Before deciding the appropriate levels of IP due diligence for investments and acquisitions, the deal team needs to understand the deal structure and objectives of the IP due diligence.  

Venture Capital Investments
Seed and angel investors may require no or very little IP due diligence, partly because their investment is needed to even develop the invention or file patent applications.  If the product has not been developed yet, some investors will require freedom-to-operate studies (Level 4).  If the study shows that the product outlined in the business plan cannot be used without infringing existing third-party IP and ultimately costly litigation, the investors might recommend a modification of the product or decide not to invest.  

If some IP has already been developed, investors may ask how solid the company’s IP is, which means at least Level 1 review, and possibly portions of Level 2.  A typical finding is that some of the IP was not assigned to the company by the founders, employees or consultants, and assignments need execution before closing.  Some investors, typically in later stages, go further and require evidence that any filed patents actually cover the technology that provides the target company its competitive advantage (Level 2) to protect their investment.  

Asset Deals and Acquisitions of Business Units or Divisions
Cataloguing the relevant IP (Level 1) is crucial in an asset deal, in which the buyer buys only the assets listed or identified in the asset purchase agreement.  Here, recommending formal steps to perfect the IP transfer after closing is particularly important.  For trade secrets, these steps may require including certain precise contractual terms, backed by solid and specific representations, warranties and indemnifications.  

This is even more essential where the buyer does not buy all the assets of a company, but only those of a certain business unit or division within that company (“carve-out transaction”).  If an IP asset is not listed or sufficiently identified, it will generally not transfer to the purchaser.  Often the seller uses shared IP (basis technologies) throughout its company in many different divisions, not just the unit being sold. Thus, the buyer must review IP assets sold AND assets currently used, and remember to negotiate non-exclusive, fully paid up licenses for un-transferred IP being used by the acquired unit.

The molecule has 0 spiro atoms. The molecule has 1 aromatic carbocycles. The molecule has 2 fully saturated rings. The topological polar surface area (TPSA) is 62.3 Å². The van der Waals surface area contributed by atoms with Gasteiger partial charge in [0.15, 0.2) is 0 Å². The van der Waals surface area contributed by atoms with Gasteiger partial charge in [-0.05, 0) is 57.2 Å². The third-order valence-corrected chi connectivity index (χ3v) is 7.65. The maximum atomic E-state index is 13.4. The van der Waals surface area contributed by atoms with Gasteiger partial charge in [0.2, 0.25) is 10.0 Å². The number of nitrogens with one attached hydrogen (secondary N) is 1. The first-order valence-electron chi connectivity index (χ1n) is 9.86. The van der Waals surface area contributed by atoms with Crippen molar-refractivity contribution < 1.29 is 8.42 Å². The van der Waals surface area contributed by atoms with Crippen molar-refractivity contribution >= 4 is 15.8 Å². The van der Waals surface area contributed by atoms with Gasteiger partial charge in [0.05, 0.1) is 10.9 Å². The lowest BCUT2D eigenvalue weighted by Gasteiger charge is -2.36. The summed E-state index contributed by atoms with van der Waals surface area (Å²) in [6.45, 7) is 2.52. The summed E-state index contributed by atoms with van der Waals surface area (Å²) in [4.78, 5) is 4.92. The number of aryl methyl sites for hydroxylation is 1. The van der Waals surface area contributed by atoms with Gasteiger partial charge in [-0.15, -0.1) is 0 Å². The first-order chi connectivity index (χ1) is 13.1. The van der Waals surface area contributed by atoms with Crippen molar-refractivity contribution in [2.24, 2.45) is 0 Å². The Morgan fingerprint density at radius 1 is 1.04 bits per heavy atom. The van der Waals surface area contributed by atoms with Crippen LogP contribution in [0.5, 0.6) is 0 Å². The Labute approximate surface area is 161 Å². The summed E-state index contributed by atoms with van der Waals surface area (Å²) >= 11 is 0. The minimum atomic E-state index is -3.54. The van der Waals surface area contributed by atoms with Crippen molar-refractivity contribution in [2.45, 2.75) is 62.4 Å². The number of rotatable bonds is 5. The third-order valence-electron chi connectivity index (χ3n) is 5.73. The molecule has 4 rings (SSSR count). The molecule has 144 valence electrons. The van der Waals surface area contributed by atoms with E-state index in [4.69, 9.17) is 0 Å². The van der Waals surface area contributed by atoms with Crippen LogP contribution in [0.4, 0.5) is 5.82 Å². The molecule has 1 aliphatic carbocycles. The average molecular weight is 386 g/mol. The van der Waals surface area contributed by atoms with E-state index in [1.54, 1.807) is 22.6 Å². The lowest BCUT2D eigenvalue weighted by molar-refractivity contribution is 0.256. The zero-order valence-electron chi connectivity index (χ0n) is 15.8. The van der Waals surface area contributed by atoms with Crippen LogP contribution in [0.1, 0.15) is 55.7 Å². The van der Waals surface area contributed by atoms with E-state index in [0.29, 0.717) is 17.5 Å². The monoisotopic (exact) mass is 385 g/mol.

In any acquisition, a Level 2 and Level 3 analysis is useful to determine the value of the acquired business as well as potential liabilities and possibilities for expansion. 

Stock Purchase or Merger
In a stock purchase or merger, identifying the target IP (Level 1) may be slightly less important, as the stock deal does not require an actual assignment of the IP.  However, analyzing whether the company owns or has the right to use (license) the IP is just as important.  If some technologies are owned by third parties, even group companies of the seller, it can be difficult or impossible to convince these individuals to assign or license any missing IP after the main transaction has closed.  

If the objectives of a merger are synergies or developing new business opportunities, the IP due diligence should include the analysis of third-party IP that could hinder the expansion in a new field (Level 4).  Even though freedom-to-operate studies may be costly, they can be well worth the investment, especially for products with a high margin or high sales. 
Transaction Types and Level of Due Diligence (DD) Table:


VC Investments: Little DD

Asset Deal: Most Intensive DD

Stock Deal or Merger: Medium DD

Level 1: Ownership

If target owns IP: Level 1

Founders still own IP?

Level 1: Catalogue crucial

Perfect IP transfer after closing

Certain contractual terms for trade secret protection

Level 1: Less critical

Obtain licenses from 3rd parties prior to closing

Level 2: Scope

Some investors: Level 2

Competitive advantage protected?

Level 2 and 3 to determine value and expansion possibilities

Level 2 and 3 like Asset Deal

Level 3: Validity

Level 2 and 3 to determine value and expansion possibilities

Level 2 and 3 like Asset Deal

Level 4: Freedom-to-Operate (FTO) Study

Early in the product development cycle:  Some investors: Level 4 (FTO Studies)